BOSTON - Federal Deposit Insurance Corp. Chairman Ricki Helfer wants Congress to decide what to do with the Oakar banks, and leave her agency out of it.
"If Congress feels that a different distribution of the pie is appropriate, that's certainly a judgment Congress can make," she told reporters Tuesday after a speech at the annual convention of America's Community Bankers here.
"The FDIC has no way to work it out. We can't unscramble the eggs of the last several years."
The Oakars are banks that bought deposits insured by the Savings Association Insurance Fund. A host of them are arguing that, because many of their thrift deposits have run off, their share of the cost of capitalizing the savings fund should be reduced.
The Senate has voted to give the Oakar banks a 10% break on the savings fund fee. The House version of the legislation, on the other hand, asks the FDIC to sort out how much of the Oakar banks' deposits belong in the Bank Insurance Fund and how much in the savings fund.
Ms. Helfer said this is impossible. The banks "simply don't have the data," she said.
In her speech to ACB members, Ms. Helfer called for a quick resolution to the problems of the undercapitalized savings fund, as well as a merger of the bank and savings funds "as soon as practicable - but by a date certain."
After the speech, she explained this meant that legislation to assess an 85-basis-point fee on savings fund deposits and split future Financing Corp. bond payments between banks and thrifts should be passed this year.
Other matters - merging the funds, doing away with the bad-debt tax penalty faced by thrifts that become banks, and merging the bank and thrift charters - can wait, as long as Congress imposes a deadline on itself.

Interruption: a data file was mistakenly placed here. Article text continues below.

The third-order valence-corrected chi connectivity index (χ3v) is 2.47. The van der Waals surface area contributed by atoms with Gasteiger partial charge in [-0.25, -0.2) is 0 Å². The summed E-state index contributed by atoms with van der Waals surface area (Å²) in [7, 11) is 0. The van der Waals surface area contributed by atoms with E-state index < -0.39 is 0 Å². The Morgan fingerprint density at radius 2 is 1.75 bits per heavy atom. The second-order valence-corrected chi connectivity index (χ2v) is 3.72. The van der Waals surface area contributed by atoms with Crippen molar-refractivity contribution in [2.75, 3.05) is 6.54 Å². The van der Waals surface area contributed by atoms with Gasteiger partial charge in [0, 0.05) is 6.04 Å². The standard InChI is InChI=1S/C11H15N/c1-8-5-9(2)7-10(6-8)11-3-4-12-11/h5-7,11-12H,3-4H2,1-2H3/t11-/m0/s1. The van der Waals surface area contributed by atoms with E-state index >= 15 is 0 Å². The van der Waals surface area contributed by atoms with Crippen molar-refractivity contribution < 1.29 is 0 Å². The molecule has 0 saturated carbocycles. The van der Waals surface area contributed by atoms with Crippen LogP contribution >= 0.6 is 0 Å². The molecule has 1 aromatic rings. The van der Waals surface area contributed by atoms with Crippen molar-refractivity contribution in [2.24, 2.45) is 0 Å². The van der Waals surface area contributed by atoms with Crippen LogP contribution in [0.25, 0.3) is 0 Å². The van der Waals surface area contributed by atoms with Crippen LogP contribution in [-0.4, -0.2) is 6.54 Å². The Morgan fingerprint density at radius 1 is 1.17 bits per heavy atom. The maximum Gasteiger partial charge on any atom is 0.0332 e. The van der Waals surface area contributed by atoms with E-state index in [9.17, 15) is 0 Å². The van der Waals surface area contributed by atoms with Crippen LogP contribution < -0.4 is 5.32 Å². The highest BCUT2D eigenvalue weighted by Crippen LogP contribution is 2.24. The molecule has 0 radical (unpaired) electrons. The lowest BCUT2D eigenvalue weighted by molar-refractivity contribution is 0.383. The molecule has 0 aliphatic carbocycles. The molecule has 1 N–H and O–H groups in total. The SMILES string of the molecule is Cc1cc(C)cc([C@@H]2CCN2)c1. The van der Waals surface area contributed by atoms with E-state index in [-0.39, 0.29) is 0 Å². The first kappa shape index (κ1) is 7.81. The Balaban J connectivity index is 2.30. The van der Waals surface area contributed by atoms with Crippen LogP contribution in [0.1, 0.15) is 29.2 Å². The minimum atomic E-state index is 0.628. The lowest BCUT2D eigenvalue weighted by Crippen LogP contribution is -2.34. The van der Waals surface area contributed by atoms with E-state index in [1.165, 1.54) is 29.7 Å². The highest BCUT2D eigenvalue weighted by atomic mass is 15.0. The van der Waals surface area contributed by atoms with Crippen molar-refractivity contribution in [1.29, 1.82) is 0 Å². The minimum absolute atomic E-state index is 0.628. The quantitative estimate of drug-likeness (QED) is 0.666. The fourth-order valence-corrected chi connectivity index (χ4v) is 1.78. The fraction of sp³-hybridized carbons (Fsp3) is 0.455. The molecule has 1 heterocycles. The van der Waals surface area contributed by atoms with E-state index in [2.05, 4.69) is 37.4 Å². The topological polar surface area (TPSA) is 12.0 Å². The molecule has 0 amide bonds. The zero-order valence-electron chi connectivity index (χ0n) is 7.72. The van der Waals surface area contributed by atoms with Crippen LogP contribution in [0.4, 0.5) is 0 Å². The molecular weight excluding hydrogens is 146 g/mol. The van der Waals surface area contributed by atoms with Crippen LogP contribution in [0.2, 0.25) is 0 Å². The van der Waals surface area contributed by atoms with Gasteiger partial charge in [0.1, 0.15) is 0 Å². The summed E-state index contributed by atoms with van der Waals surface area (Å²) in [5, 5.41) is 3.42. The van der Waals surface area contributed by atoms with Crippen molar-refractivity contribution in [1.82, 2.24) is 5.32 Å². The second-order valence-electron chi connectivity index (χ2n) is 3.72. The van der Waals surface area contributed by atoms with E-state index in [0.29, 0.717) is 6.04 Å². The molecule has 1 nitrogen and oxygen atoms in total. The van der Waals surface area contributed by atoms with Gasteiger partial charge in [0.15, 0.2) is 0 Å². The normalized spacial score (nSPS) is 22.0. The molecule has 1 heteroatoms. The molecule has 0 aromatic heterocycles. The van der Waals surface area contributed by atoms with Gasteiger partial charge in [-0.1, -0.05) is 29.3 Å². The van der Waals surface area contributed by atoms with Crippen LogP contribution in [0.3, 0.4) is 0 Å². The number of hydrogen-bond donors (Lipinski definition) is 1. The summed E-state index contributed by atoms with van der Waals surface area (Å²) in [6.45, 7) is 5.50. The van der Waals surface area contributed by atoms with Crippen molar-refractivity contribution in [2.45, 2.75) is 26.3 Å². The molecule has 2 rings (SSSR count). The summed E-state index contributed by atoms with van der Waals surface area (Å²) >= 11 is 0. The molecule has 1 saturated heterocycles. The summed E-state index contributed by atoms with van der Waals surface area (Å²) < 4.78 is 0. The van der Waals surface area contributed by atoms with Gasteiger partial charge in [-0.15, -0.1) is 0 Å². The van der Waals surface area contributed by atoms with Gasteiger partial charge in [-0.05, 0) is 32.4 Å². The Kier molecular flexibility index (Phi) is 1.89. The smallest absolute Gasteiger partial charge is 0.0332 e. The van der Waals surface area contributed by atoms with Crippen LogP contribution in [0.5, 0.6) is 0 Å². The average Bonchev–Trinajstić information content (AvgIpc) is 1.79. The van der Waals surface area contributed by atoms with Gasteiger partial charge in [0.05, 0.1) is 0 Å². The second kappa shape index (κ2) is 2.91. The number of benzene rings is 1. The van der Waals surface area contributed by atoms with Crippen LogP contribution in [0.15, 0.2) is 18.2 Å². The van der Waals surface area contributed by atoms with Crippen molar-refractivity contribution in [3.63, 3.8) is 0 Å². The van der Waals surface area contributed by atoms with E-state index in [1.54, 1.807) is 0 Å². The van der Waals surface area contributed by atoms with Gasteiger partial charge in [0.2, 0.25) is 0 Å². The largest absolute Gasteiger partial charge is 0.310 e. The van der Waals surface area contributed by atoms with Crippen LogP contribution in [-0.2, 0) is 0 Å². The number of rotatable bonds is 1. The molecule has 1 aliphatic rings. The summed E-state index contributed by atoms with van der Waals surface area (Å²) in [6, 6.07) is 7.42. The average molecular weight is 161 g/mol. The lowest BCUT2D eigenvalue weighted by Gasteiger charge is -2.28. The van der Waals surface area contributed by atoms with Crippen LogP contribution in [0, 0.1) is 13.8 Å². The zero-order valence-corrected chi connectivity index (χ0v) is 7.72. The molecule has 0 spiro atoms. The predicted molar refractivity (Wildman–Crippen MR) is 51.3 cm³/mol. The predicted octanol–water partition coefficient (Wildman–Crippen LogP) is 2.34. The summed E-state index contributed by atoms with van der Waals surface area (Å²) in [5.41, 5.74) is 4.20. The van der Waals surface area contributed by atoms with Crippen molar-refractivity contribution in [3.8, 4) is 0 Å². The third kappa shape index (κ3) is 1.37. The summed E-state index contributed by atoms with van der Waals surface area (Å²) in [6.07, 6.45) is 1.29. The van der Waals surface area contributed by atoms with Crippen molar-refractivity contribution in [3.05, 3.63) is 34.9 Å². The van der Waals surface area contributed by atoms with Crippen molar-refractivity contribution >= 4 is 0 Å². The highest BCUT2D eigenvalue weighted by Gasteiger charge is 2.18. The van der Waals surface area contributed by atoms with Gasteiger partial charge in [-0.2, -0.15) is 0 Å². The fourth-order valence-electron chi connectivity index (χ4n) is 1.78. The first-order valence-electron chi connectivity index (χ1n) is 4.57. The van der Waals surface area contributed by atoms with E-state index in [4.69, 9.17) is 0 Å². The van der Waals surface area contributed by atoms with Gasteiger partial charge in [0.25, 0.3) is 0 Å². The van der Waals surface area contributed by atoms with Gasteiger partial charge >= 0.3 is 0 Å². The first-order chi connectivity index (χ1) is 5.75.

"I favor this approach, even if it has to be done in two steps, because it would assure the immediate soundness of the SAIF, the confidence of the public in the safety net, and the stability of the financial system," she said.
Most of Ms. Helfer's speech to the thrift trade group was devoted to a message she delivered two weeks ago to the American Bankers Association: that she is doing her best "to make the FDIC more efficient, to get greater productivity and more return for every dollar spent."
Ms. Helfer said she understands that "virtually everything we do translates into a cost for insurance fund members."
FDIC staff will be cut by one-seventh this year and expenses by one- fifth, she said. Also, in the first eight months of 1995, the FDIC cut the hours it spent on safety and soundness examinations by an average of almost 10%.
"We are investigating and introducing less intrusive examination techniques, primarily through the use of computers," she said. "Off-site supervision can never replace on-site examinations, but it can complement them and reduce the time necessary for examinations."